Tom Bass: Kallispell, MT
The first float plane I owned was a ‘76 Cessna 180 with a standard 470 engine and brand X 2960 floats. My second plane is a 1970 180 with a PPonk 520 and Aerocet 3500 Straight Floats. Both planes weighed about the same and both had the Kenmore STC for a gross weight increase to 3190 pounds. The new plane takes off in 60 percent of the distance of the old of which more than half of the savings is due to the floats. When you get near the gross weight of 3190 pounds the difference is even greater. The Aerocets with a higher displacement also have a storage locker in front of the CG which is more than twice as big as the one in my old floats. This allows me to get the weight forward which gets me on the step faster. Smooth sides and bottoms and no rivets also add to getting in the air faster and gives me a cruise speed about 4 knots faster. After ten years they still look brand new.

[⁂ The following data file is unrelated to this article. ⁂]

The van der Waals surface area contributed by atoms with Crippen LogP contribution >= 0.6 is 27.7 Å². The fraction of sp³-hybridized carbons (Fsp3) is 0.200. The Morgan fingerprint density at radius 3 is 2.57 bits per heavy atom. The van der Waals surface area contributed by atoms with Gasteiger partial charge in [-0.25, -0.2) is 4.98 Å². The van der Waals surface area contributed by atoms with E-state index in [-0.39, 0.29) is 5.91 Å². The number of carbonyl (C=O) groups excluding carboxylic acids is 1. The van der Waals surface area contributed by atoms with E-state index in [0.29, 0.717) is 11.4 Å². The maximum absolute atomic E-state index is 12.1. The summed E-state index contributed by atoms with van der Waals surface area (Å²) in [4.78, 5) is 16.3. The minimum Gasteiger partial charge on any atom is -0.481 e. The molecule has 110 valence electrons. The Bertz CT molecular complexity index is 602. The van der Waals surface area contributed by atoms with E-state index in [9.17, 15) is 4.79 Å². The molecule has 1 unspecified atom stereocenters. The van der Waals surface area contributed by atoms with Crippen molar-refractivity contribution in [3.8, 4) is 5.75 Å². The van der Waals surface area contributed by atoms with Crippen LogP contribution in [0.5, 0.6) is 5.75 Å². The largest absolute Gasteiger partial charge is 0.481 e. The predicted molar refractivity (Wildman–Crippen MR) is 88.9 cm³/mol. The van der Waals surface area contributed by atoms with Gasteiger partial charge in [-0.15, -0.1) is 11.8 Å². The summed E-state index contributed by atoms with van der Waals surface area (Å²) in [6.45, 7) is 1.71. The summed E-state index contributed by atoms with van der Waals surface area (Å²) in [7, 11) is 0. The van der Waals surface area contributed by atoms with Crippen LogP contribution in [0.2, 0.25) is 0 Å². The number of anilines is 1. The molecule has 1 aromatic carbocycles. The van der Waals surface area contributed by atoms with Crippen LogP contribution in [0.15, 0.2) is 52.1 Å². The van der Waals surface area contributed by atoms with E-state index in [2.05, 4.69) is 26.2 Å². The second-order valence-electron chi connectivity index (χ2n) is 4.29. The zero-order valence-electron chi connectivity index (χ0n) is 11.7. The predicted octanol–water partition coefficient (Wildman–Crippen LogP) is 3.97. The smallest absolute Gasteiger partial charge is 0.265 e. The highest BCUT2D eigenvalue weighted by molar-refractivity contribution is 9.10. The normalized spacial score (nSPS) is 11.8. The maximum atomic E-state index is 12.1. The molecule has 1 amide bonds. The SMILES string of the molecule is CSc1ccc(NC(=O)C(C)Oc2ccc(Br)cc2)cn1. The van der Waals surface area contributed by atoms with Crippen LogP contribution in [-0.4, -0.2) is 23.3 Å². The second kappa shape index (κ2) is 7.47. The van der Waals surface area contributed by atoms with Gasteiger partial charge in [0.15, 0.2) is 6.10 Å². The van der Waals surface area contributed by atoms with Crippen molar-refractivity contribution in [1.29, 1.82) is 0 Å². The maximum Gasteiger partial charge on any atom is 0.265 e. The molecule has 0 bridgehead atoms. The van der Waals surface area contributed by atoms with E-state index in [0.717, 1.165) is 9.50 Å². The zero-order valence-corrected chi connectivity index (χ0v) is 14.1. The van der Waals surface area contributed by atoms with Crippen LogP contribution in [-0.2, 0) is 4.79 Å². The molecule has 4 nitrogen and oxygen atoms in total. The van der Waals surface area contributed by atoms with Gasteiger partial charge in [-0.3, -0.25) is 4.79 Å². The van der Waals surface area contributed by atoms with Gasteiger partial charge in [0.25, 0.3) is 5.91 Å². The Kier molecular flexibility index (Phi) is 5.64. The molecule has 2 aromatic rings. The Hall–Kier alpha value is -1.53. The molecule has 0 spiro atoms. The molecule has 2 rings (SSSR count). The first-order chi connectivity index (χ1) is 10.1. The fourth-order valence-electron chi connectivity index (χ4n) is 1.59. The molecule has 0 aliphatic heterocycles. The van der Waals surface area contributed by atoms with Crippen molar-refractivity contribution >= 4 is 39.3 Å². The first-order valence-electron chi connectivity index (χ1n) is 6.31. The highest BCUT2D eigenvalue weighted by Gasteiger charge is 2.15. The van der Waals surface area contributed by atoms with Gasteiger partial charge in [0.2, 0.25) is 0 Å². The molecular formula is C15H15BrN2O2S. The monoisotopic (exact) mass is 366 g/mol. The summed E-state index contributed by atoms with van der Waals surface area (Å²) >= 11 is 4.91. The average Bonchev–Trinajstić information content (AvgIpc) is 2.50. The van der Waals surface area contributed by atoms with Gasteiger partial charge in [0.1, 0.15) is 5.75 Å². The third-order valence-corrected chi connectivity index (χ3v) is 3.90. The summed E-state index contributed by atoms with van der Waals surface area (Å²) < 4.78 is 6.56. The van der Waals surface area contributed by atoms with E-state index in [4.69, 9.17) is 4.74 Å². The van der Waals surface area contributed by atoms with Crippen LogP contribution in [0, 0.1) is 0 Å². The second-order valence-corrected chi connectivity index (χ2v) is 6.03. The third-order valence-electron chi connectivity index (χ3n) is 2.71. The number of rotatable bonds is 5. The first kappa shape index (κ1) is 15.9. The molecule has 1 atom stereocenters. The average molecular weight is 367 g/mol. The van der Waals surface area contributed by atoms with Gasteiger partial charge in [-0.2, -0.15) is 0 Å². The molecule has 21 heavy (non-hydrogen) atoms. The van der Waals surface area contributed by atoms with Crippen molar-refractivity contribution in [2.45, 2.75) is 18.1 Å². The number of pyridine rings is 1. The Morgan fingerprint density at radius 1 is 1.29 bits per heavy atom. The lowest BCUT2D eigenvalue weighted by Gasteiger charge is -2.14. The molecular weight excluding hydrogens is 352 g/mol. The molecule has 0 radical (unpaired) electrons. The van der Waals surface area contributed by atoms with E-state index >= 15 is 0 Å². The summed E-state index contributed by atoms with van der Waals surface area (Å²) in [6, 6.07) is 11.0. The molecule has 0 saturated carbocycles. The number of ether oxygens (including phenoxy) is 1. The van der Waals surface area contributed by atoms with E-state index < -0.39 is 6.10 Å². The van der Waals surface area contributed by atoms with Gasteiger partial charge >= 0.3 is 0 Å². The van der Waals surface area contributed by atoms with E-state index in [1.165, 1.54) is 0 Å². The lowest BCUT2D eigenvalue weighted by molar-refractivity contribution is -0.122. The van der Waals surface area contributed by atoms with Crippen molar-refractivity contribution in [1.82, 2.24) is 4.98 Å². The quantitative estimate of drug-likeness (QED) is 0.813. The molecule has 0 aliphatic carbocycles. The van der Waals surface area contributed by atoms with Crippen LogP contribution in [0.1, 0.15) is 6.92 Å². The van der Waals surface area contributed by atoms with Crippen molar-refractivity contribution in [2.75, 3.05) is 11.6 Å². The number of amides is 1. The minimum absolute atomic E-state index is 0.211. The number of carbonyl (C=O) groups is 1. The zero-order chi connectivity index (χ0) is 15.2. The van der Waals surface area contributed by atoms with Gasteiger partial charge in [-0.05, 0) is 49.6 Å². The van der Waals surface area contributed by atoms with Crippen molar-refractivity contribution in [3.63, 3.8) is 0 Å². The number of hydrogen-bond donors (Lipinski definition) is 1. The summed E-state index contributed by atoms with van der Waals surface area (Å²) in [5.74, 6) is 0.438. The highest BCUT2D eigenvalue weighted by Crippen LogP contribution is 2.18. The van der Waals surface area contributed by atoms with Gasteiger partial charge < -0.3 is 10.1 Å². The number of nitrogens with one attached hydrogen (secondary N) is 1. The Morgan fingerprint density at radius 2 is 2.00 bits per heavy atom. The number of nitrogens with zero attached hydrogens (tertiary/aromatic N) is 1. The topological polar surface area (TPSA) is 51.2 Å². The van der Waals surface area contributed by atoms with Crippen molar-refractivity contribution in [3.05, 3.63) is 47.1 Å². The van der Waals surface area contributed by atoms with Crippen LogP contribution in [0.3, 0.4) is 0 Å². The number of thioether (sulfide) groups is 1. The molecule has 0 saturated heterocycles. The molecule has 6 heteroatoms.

Jack C. - Edgartown, MAThe plane in the picture is a 1964 185. I must say the addition of the Aerocets has been the nicest mod I have installed so far. I have had two full seasons of operations in Alaska on the Aerocets with absolutely no problems with the floats to date. They are a really nice performer.
Harris Aircraft Services, Inc.
We have logged over 6500 hours to date on these 3400 amphibious floats since March of 2004. Our cost per hour on our Cessna A185F was reduced by the installation of these floats as we no longer had the need to complete repairs to the hulls from routine beaching and use in Southeast Alaska. These floats have performed remarkably well, support the up-gross kits installed and with the low maintenance have become very much trouble free.